“I was your best friend”. I was shocked and taken aback, trust issues screamed at me, maybe she just want money. “I had a best friend in Jamaica”. I repeated those words to myself. Sam stopped his bike and said “Yes, she was your best friend”. It was awkward, I did not have even the slightest recollection of her, I also felt sad, because I could see the sadness in her eyes. Even now as I type I wish I could have remembered her, and try as I could there was nothing, I guess the memory loss had not quite returned.
I embraced her, gave her some money and promised I would be back. I had one thing on my mind, I couldn’t stop to talk, afterall I was on a mission to see my father.
We continued down a road and up a hill, all the time I was wandering would my father remember me?.
We walked past my grandmothers house, where I use to live and I thought of my dog Myoonie. I walked pass my brothers grave I remember now, he died when he was nine months old, and I was born after him. More sadness his name was Glaston, I was shown my own mango tree. I remembered, I was told that when one is born in Jamaica they plant the umbilicus with the tree and there was my tree billowing up to the sky. I remember playing under that tree, and I was specifically told by my grandmother that it was my tree. I started thinking it was the same age as me. Strong and firm into the ground showing my roots was still in Jamaica.
I remember the three graves well, as they were at the entrance to my grandmothers house, and I took a picture. I use to always pass theses same ancestors graves everyday as a child, I was always spooked. I remember now both my brothers were buried there. I felt sad for a moment.
It appears that sadness had followed me to Jamaica. There was no escape.
We walked a bit further, and I saw the church we use to go with my grandmother. I would hide under her long skirt tail whenever anyone approached me, I remeber my grandmother with fondness though my memory was limited to her long hair that I would plait and pin in a bun.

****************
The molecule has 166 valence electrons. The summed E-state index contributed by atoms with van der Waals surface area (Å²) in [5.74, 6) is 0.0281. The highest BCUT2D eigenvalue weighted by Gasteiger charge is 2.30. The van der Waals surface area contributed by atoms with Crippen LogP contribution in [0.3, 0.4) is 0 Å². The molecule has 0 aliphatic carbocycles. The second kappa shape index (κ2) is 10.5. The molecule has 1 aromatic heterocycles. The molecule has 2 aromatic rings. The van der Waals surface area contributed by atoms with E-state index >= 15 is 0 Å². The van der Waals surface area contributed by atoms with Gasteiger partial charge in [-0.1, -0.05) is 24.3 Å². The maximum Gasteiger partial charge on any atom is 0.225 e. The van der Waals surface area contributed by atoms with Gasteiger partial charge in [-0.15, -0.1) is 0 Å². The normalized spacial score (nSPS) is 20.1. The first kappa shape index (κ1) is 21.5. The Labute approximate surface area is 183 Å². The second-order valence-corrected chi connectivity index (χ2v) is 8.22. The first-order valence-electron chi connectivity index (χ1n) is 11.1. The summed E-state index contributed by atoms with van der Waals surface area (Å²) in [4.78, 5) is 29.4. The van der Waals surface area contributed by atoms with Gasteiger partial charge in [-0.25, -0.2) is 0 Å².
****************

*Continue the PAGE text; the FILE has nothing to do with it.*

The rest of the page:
I felt like a schoolgirl, taking in all the sights. Lost in my childhood, happy times. I wanted to run smiling down the road like old times only difference I was no longer a child and I would look foolish, but I still had a young mentality remember I said I felt stuck at 14yrs and still do to some extent., instead I walked….
We walked on up the hill with D on one side. D was on his best behavior and I watched as the two men chatted happily about Jamaica, and the old times.
As I slowed down my steps. A few questions came to mind.
“How well do you know my father?” I asked.
“HE LOVED WOMEN” Sam said. …. My first clue….to mummys abuse.
Was he ok? , was my next question. “Sam” explained that hurricane Gilbert destroyed Jamaica and everything they had, only some people were given property, but it was simply a roof over their head. My father was living in absolute poverty.
He also said he was living with a woman called Linda, I asked if he knows all my brothers, and he said yes but that they have all moved to Kingston, which sounded far to me.
I said to Sam that I wasn’t so sure but I feel I have another brother. But he wasn’t in the pictures I showed him my precious picture that I carried with me all the time.
Sam said something that day, that was about to turn my life into a new direction.
“No!, no! he is not there” he said. Staring at the pictures. Sam had a habit of repeating his first words twice. “You must be talking about Desmond… I didn’t know he was your brother” then he immediately said. “Yes yes yes” he is your brother , you follow him.
I went on to tell him my last memory was a boy running behind the van as I was leaving Jamaica, 1969. He was holding his hat and crying that was my last memories.
.He said he knew my brother “yes yes “he kept saying… That is Desmond… (Not real name)
Mixed emotions. I so need to find him, I remember he loved me.
It appeared that this would be the happiest moment of my life so far after all.
We arrived at my fathers house (similar to above) and I could feel the tears in my eyes and feel the pain in my chest I couldn’t breathe. Sam shouted. “Mr D! Mr D!”
I heard my fathers voice, my heart was thumping so hard I couldn’t contain myself. But I tried to portray my dignity somehow. “You have visitors “. Sam repeated.
He came to the window,
“Whose the person?
“Stranger” Sam said as they laughed… “No strangers can come to my house” he said in a joke.
Sam continued… ” You will like this stranger”. He said. by now I was crying uncontrollably. I saw my fathers face for the first time. Peering out the window, to trY and see who the person was. He looked the same but older, and he reminder me of my eldest brother Rupert in he UK, but much slimmer.
I heard him say… COM ROUN DE UDDER SIDE…. He repeated again ” come round the other side.”
I ran quickly up the steps round the corner and into the room he was living my heart broke.
I ran straight into his arms crying oblivious to who was there. He was so weak he fell back on the bed.
“Its honey your daughter from England”…I wailed.